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  • Valerian and the City of a Thousand Planets

    Valerian and the City of a Thousand Planets

    ★★½

    Please stop trying to make Dane DeHaan a movie star. It's not happening. His Valerian is the most egregious miscasting in years. Despite his age, he comes across as a boy playing a role written for a man. Every fantastical CG creation here is more convincing than DeHaan as the "handsome, intelligent, brave, galaxy-hopping bad boy" hero he describes himself as in his second scene (the exposition throughout is unforgivably clunky). And as scripted, he's also a major creep, constantly…

  • Twilight's Last Gleaming

    Twilight's Last Gleaming

    ★★★½

    My favorite part is when Lancaster is incensed at his partner's suggestion that there could be a sharpshooting little person waiting for them outside the compound: "There are no midgets in the United States Air Force!"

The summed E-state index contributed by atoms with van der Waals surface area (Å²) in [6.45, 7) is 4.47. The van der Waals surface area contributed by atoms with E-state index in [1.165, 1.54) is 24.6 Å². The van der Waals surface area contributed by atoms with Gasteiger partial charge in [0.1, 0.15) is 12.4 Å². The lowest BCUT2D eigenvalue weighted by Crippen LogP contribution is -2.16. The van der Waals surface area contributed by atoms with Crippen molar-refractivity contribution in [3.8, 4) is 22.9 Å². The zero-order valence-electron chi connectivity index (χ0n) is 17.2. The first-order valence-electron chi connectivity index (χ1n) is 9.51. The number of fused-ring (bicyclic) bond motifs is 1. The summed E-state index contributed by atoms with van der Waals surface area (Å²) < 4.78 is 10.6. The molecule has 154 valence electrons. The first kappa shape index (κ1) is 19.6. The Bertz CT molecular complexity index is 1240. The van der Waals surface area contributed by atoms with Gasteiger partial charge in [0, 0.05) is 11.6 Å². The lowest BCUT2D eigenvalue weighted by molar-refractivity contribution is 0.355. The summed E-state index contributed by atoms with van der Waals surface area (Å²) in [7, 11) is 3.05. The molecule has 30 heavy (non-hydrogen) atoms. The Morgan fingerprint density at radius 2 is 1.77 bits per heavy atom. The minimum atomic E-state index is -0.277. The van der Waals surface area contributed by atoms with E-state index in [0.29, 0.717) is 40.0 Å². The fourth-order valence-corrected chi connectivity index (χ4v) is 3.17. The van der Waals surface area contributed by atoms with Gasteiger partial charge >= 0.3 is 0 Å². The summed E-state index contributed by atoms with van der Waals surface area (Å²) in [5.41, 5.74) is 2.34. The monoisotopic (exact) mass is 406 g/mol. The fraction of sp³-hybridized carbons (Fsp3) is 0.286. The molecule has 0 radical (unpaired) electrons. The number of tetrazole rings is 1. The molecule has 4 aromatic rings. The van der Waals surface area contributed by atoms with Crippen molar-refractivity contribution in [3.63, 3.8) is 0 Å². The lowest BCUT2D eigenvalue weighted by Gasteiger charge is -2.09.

Joking aside, this film is unfairly maligned. Too long for sure but thoroughly captivating in its ideological exploration. Expert use of split-screen. Probably ripe for a 21st century remake.

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  • Tusk

    Tusk

    ½

    Among the stupidest films I've ever had the displeasure of seeing. There are maybe fifteen minutes of competent filmmaking craft (which comprise the bulk of the trailer), and they expire well before the midpoint. Mostly, Tusk displays a complete lack of understanding in basic storytelling concepts: pertinent exposition, suspense vs. surprise, effective flashbacks, and, uh, story logic. Smith shows his hand far too early and then spends the remaining time putzing around with mundane eccentricity and narrative redundancy. While Tusk

  • Selma

    Selma

    ★★★★

    It's hard to believe the first major motion picture about Martin Luther King, Jr. wasn't made until 2014, but its arrival couldn't have come at a better time. To say race relations in the United States have been strained recently is a vast understatement. While much progress has been made since the days of the Civil Rights Movement, there is still plenty left to accomplish. Selma, with immense skill, illustrates that reality.

    The exclusion of opening credits immediately tells the…